The weighty side of games and gizmos took center stage during Day Two of Lean back Live at South by Southwest, The Economist Group’s interactive video chat, powered by Shindig. Webcasting live from the floor of the SXSW Interactive show at the Austin Convention Center, The Economist Group’s Nick Blunden hosted the second of three days of conversations on marketing and branding where participants can join in the conversation via video chat.
Leading marketers from Coke and IBM and gamification maven Rajat Paharia of Bunchball tackled the state of social media, wearable technologies and next-generation game-based consumer engagement. A few of the highlights:
From Pong to Call of Duty, video game designers have refined their way of knowing and predicting our behavior based on our actions in a game, and that is powering the next generation of consumer engagement, said Rajat Paharia, founder of Bunchball. The author of Loyalty 3.0: How to Revolutionize Customer and Employee Engagement with Big Data and Gamification explained that “loyalty” has lost its meaning as consumers have been swamped with too many points-collecting, buy-10-get-one-free programs; the next generation of Loyalty programs will have to leverage a stronger understanding of behaviors and motivations, powered by Big Data and game elements.
“Gamification” is a misunderstood term, said Paharia. Marketers hear the term and think of games and time-wasting, but in reality, it is all about capturing data and using it to motivate better performance from consumers or stakeholders, he said.
“It’s all bout business and business results and nothing about games,” he said. “Gamification is not about entertainment at all, it’s all about driving a business outcome.”
Gamification can also be used to drive collaboration between businesses and consumers and among internal stakeholders within those businesses, said Andrew Grill, IBM global social business partner. The gamification of social sharing is one area where business can drive behavior; by using game features to incentivize knowledge sharing, businesses can break through the cultural barriers to collaboration, he said.
The nature of sharing and collaboration is not natural to people, who believe power is built by having information others don’t have, said Grill. But in the social business environment, shared information gains value, so companies need to change their cultures and reward people who share with internal collaborators. IBM for example, has 430,000 employees, said Grill: “I could not do my job if I didn’t collaborate.” Social media have become “the go-to resource” to share ideas, he said.
Social sharing can help even industries that don’t have consumer-facing social efforts, Industries such as mining, for example, may not have much of an outside social media, but they have people scattered around the world that can benefit greattly from connecting on social media among them, said Grill: “They see the power of collaboration.”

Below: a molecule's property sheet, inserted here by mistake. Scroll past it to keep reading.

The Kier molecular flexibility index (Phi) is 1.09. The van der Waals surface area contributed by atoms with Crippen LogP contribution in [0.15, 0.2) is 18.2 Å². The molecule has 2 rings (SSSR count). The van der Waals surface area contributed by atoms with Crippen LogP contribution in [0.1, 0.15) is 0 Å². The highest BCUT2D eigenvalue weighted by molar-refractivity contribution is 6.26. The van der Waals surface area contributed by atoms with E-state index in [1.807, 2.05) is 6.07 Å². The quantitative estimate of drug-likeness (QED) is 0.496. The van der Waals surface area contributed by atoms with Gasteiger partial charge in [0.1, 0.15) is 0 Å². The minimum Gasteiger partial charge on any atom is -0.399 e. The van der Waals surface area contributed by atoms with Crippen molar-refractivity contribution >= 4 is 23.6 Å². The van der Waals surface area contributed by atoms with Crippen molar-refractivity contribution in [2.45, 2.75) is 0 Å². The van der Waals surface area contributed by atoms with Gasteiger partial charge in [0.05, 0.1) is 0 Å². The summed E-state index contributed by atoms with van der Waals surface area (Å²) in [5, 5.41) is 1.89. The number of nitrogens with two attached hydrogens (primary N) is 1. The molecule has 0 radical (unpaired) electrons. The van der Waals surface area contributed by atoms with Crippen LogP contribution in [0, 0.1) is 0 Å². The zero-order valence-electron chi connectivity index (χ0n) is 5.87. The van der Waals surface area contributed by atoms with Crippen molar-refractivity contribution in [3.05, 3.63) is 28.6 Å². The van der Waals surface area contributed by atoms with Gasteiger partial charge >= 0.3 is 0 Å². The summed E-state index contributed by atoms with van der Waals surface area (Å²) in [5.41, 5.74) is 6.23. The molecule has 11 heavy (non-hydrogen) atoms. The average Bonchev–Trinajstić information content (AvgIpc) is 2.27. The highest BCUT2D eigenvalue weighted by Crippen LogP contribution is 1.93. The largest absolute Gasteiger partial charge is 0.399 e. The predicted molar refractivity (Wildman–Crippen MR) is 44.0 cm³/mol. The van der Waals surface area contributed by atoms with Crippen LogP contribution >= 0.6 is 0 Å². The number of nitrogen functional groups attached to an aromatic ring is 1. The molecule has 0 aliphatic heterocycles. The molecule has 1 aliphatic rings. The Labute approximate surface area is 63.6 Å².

Collaboration is also boosting new developments in technology, most notably wearable devices. Wearable technology is still pretty new, but it’s already showing potential in some areas, said Bachir Zeroual, marketing director of global ventures, Coca-Cola Co. For Coca-Cola wearables are part of its health and wellness efforts to build awareness of the benefits of physical activity. The beverage giant has invested in the manufacturer Misfit Wearables as a first step, he said.
The data trail created by wearables is valuable and the first-mover advanatge is helpful, he said, but the key factor to the success of wearable-based efforts is usefulness, Zeroual explained. Like most marketing efforts, it needs to show a payoff to the consumer and the experience is more important than the technology around it.
“Data is great, devices are fantastic, but what is important to users and consumers is what is the experience they will get out of it,” he said. That is where marketers can come in, he said.
“There’s that fist step of building the technology and what helps adoption from a user perspective is when you build the experience,” said Zeroual. “That’s how we get to the iPod, how we get to any revolution.”
Zeroual, who’s on his third SXSW show, noted this year’s vibe is less about hardware and more about about marketing those technologies and bringing them into the user experience.
“It is beyond the next shiny thing. It is helping us as brands see not only where the trends are going,” said Zeroual “It’s great connections in better context. ‘
Lean back Live closes today with three insightful sessions:
March 11, Noon EDT/11 a.m.CDT—Let’s talk about the weather: Do we buy beer when we’re thirsty, or just because it’s hot outside? Vikram Somaya, general manager of Weather Co.’s WeatherFX, on how weather data can help marketers craft the right offer for the right climate—literally.
March 11, 12:30pm EDT/11:30am CDT—Tweet this, I hate you: Dave Evans, VP of social strategy at Lithium, explores the pros and cons of using social media for customer service.
March 11, 1pm EDT/12pm CDT—SXSW to go: Jesse Suchmann, VP/Director of DigitasLBi wraps up the lessons and takeaways from this year’s Geek Spring Break.
Check out today’s action at Shindig’s booth #1045-47 on the convention center floor, or join online at http://shindig.com/event/theeconomist.
Interactive Chat Reminder: Click “Raise Hand” to share the virtual stage and ask speakers questions or simply type a question by clicking the “Ask Question” button.